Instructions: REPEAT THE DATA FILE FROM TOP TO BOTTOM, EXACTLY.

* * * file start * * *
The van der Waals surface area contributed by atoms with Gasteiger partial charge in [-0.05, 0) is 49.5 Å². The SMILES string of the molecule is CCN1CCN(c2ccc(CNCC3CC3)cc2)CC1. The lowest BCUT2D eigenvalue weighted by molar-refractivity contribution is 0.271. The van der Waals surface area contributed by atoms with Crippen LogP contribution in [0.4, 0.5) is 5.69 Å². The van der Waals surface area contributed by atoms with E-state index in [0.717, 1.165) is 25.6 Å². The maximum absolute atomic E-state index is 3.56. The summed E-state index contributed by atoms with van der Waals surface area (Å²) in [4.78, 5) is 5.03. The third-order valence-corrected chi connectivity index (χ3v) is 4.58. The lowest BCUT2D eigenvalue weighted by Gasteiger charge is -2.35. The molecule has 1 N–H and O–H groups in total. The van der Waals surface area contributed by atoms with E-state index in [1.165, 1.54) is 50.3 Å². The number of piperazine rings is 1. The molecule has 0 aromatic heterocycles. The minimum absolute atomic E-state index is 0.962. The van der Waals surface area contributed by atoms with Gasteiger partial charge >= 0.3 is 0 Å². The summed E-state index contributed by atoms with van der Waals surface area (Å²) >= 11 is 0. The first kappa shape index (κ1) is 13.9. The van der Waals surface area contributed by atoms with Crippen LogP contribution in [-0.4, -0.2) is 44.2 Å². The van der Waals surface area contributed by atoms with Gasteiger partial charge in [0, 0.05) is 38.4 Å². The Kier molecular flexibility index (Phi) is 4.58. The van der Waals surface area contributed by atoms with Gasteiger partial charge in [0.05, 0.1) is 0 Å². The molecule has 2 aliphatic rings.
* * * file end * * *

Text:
The van der Waals surface area contributed by atoms with Gasteiger partial charge in [-0.05, 0) is 49.5 Å². The SMILES string of the molecule is CCN1CCN(c2ccc(CNCC3CC3)cc2)CC1. The lowest BCUT2D eigenvalue weighted by molar-refractivity contribution is 0.271. The van der Waals surface area contributed by atoms with Crippen LogP contribution in [0.4, 0.5) is 5.69 Å². The van der Waals surface area contributed by atoms with E-state index in [0.717, 1.165) is 25.6 Å². The maximum absolute atomic E-state index is 3.56. The summed E-state index contributed by atoms with van der Waals surface area (Å²) in [4.78, 5) is 5.03. The third-order valence-corrected chi connectivity index (χ3v) is 4.58. The lowest BCUT2D eigenvalue weighted by Gasteiger charge is -2.35. The molecule has 1 N–H and O–H groups in total. The van der Waals surface area contributed by atoms with E-state index in [1.165, 1.54) is 50.3 Å². The number of piperazine rings is 1. The molecule has 0 aromatic heterocycles. The minimum absolute atomic E-state index is 0.962. The van der Waals surface area contributed by atoms with Gasteiger partial charge >= 0.3 is 0 Å². The summed E-state index contributed by atoms with van der Waals surface area (Å²) >= 11 is 0. The first kappa shape index (κ1) is 13.9. The van der Waals surface area contributed by atoms with Crippen LogP contribution in [-0.4, -0.2) is 44.2 Å². The van der Waals surface area contributed by atoms with Gasteiger partial charge in [0, 0.05) is 38.4 Å². The Kier molecular flexibility index (Phi) is 4.58. The van der Waals surface area contributed by atoms with Gasteiger partial charge in [0.05, 0.1) is 0 Å². The molecule has 2 aliphatic rings.